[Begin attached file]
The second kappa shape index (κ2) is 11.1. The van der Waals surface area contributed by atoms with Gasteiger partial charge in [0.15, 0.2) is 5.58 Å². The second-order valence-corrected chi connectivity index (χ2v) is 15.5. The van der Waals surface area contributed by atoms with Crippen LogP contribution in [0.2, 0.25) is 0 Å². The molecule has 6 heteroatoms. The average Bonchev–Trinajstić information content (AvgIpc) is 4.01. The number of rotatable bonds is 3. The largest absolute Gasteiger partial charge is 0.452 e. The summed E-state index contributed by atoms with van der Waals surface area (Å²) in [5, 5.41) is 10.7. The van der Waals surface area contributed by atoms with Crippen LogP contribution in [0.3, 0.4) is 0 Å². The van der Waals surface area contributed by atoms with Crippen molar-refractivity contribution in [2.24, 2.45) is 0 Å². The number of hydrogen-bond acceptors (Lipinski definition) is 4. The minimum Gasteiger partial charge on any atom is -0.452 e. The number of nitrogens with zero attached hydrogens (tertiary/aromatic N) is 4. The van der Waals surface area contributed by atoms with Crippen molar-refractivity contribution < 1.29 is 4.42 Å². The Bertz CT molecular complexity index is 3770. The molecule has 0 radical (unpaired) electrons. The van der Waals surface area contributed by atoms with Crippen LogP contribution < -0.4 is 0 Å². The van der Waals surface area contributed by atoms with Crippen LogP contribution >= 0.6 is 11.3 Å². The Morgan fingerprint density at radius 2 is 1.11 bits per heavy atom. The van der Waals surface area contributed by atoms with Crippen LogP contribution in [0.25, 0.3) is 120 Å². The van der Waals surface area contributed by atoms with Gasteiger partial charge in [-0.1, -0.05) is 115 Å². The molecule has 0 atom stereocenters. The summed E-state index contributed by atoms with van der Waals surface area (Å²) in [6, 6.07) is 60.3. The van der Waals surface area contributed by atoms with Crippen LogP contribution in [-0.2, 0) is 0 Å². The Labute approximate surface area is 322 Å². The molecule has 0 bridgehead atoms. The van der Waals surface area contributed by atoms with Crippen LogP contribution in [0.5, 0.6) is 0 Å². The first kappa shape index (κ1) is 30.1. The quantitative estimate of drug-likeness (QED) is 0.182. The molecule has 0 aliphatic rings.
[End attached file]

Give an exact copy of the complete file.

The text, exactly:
The second kappa shape index (κ2) is 11.1. The van der Waals surface area contributed by atoms with Gasteiger partial charge in [0.15, 0.2) is 5.58 Å². The second-order valence-corrected chi connectivity index (χ2v) is 15.5. The van der Waals surface area contributed by atoms with Crippen LogP contribution in [0.2, 0.25) is 0 Å². The molecule has 6 heteroatoms. The average Bonchev–Trinajstić information content (AvgIpc) is 4.01. The number of rotatable bonds is 3. The largest absolute Gasteiger partial charge is 0.452 e. The summed E-state index contributed by atoms with van der Waals surface area (Å²) in [5, 5.41) is 10.7. The van der Waals surface area contributed by atoms with Crippen LogP contribution in [0.3, 0.4) is 0 Å². The van der Waals surface area contributed by atoms with Crippen molar-refractivity contribution in [2.24, 2.45) is 0 Å². The number of hydrogen-bond acceptors (Lipinski definition) is 4. The minimum Gasteiger partial charge on any atom is -0.452 e. The number of nitrogens with zero attached hydrogens (tertiary/aromatic N) is 4. The van der Waals surface area contributed by atoms with Crippen molar-refractivity contribution < 1.29 is 4.42 Å². The Bertz CT molecular complexity index is 3770. The molecule has 0 radical (unpaired) electrons. The van der Waals surface area contributed by atoms with Crippen LogP contribution < -0.4 is 0 Å². The van der Waals surface area contributed by atoms with Crippen LogP contribution >= 0.6 is 11.3 Å². The Morgan fingerprint density at radius 2 is 1.11 bits per heavy atom. The van der Waals surface area contributed by atoms with Crippen LogP contribution in [0.25, 0.3) is 120 Å². The van der Waals surface area contributed by atoms with Gasteiger partial charge in [-0.1, -0.05) is 115 Å². The molecule has 0 atom stereocenters. The summed E-state index contributed by atoms with van der Waals surface area (Å²) in [6, 6.07) is 60.3. The van der Waals surface area contributed by atoms with Crippen LogP contribution in [-0.2, 0) is 0 Å². The Labute approximate surface area is 322 Å². The molecule has 0 bridgehead atoms. The van der Waals surface area contributed by atoms with Crippen LogP contribution in [0.5, 0.6) is 0 Å². The first kappa shape index (κ1) is 30.1. The quantitative estimate of drug-likeness (QED) is 0.182. The molecule has 0 aliphatic rings.